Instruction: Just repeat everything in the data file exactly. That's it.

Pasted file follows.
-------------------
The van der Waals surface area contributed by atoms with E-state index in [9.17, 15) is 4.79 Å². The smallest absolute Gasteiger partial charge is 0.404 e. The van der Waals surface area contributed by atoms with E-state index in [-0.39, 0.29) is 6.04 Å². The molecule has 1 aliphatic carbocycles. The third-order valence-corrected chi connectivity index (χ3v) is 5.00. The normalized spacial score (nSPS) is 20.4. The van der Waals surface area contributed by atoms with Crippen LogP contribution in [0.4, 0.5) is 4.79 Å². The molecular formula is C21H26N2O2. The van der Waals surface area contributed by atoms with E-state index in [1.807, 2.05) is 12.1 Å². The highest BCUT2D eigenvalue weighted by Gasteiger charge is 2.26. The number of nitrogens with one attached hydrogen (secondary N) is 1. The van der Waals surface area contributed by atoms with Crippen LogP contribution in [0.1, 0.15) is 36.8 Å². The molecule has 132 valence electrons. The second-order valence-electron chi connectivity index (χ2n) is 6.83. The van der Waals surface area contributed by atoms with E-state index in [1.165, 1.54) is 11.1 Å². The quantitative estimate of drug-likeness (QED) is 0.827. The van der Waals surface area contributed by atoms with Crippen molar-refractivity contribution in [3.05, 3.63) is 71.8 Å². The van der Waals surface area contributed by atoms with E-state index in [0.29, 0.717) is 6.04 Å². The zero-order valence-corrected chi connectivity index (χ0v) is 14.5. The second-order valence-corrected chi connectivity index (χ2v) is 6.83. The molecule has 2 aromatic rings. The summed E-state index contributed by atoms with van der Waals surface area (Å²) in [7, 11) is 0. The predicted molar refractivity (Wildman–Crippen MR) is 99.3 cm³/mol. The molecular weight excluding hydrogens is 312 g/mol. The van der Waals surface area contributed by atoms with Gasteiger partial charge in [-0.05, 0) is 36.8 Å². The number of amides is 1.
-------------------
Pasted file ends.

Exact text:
The van der Waals surface area contributed by atoms with E-state index in [9.17, 15) is 4.79 Å². The smallest absolute Gasteiger partial charge is 0.404 e. The van der Waals surface area contributed by atoms with E-state index in [-0.39, 0.29) is 6.04 Å². The molecule has 1 aliphatic carbocycles. The third-order valence-corrected chi connectivity index (χ3v) is 5.00. The normalized spacial score (nSPS) is 20.4. The van der Waals surface area contributed by atoms with Crippen LogP contribution in [0.4, 0.5) is 4.79 Å². The molecular formula is C21H26N2O2. The van der Waals surface area contributed by atoms with E-state index in [1.807, 2.05) is 12.1 Å². The highest BCUT2D eigenvalue weighted by Gasteiger charge is 2.26. The number of nitrogens with one attached hydrogen (secondary N) is 1. The van der Waals surface area contributed by atoms with Crippen LogP contribution in [0.1, 0.15) is 36.8 Å². The molecule has 132 valence electrons. The second-order valence-electron chi connectivity index (χ2n) is 6.83. The van der Waals surface area contributed by atoms with E-state index in [1.165, 1.54) is 11.1 Å². The quantitative estimate of drug-likeness (QED) is 0.827. The van der Waals surface area contributed by atoms with Crippen molar-refractivity contribution in [3.05, 3.63) is 71.8 Å². The van der Waals surface area contributed by atoms with E-state index in [0.29, 0.717) is 6.04 Å². The zero-order valence-corrected chi connectivity index (χ0v) is 14.5. The second-order valence-corrected chi connectivity index (χ2v) is 6.83. The molecule has 2 aromatic rings. The summed E-state index contributed by atoms with van der Waals surface area (Å²) in [7, 11) is 0. The predicted molar refractivity (Wildman–Crippen MR) is 99.3 cm³/mol. The molecular weight excluding hydrogens is 312 g/mol. The van der Waals surface area contributed by atoms with Gasteiger partial charge in [-0.05, 0) is 36.8 Å². The number of amides is 1.